Compiled by Beverly Pereira
Photography: Simon Kennedy;courtesy Arup Associates
Read Time: 3 mins
The Circular Building, intelligently constructed out of re-usable components, seeks to explore how the construction industry can work towards zero waste.
Circular economy, an important catchphrase of the moment, moves away from the linear model of ‘take, make, waste’ to a sustainable and circular model of material flow that aims to maximise total material resource efficiency.
Arup Architects, proponents of the Circular Economy, have blueprinted a functional living structure - the first-of-its-kind in the UK – which they showcased as a prototype for the 2016 London Design Festival within a tight ten-week design-and-build time. Not only does the structure respond to Circular Economy principles in its entirety, it also ranks high in comfort and aesthetics.
The project adopts a responsible way of thinking about the design process and its influence on the supply chain. Starting with extensive materials research and testing for potential circularity, the team produced a Materials Database with a focus on ‘next use’. Using circular materials and open-source details coupled with the refinement of existing pre-fab construction techniques; they produced and tested details that utilise fine-tuned engineering as opposed to mechanical fixings. The result is a low-waste; self-supporting and demountable SIPS wall system, where clamp connections between the wall and recycled steel frame ensure that both can be repurposed in the future. Additionally, the cladding and decking are sustainably sourced heat treated timber that is durable and recyclable.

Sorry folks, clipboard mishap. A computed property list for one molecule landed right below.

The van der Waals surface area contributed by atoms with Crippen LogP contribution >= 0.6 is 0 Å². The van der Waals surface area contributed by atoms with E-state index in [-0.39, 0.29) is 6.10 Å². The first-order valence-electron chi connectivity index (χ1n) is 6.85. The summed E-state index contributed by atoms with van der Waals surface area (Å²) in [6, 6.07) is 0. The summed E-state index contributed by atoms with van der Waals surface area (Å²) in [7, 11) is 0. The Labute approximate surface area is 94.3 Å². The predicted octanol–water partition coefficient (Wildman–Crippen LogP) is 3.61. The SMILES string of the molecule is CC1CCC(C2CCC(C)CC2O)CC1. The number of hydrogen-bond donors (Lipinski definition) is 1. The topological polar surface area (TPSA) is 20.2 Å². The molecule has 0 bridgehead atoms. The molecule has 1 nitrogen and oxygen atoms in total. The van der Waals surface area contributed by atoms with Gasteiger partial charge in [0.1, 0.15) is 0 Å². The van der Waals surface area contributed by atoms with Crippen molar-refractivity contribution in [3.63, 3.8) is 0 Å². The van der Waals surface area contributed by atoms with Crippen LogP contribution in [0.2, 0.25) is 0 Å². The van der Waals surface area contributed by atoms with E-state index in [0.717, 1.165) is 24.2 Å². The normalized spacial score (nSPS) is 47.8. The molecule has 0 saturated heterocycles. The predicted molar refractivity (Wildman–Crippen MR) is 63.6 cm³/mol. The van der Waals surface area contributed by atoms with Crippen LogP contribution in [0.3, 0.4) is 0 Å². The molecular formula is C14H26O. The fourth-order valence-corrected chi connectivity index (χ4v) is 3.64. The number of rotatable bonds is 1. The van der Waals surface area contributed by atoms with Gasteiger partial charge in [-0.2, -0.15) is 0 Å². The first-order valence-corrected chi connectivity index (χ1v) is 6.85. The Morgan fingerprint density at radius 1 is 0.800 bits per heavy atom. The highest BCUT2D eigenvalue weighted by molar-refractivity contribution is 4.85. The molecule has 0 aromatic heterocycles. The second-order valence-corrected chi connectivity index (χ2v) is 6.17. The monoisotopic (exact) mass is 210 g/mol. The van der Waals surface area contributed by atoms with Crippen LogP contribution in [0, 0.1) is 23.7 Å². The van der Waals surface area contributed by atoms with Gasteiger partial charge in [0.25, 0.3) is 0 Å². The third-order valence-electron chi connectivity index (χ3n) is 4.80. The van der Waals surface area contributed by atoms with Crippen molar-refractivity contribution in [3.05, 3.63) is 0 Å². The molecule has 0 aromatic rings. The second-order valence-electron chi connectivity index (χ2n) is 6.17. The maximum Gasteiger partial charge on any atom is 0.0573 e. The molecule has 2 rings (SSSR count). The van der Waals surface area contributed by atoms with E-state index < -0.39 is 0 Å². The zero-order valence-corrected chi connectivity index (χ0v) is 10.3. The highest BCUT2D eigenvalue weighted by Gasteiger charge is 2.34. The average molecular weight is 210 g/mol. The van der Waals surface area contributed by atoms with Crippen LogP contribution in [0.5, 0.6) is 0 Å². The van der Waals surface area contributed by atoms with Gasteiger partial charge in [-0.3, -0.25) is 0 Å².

The structure echoes Stewart Brand’s Six S’s diagram through a simplistic architectural ‘house’ form. The tectonics of the constituent parts is showcased in the architecture, offering a visual narration of the design process. Layers of the building envelope and the sustainable SIPS panels are visible at the gable ends while the structural frame extends to create an additional bay that allows for extension and adaptation in the future.
The Circular Building also references the ‘Loop’ and ‘Re-use’ actions of the Ellen Macarther Foundation’s ReSOLVE framework. Carpet supplier Desso has committed to replace the carpet, when worn out and to sustainably refurbish and reuse it.
The living zone, cocooned in an acoustic wall system made entirely from recycled plastic bottles, also points to the use of circular materials. The work station integrates elements of Arup’s ‘It’s all about the Desk’ system that uses sensors to monitor internal environment and relay data in a cloud hosted system that links the operable skylights, blinds and lighting system.
Given that the circular economy presents designers and architects with a range of long-term benefits and a radical approach to design, the Circular Building makes a perfect case for how architectural design can facilitate the journey towards a more conscious industry.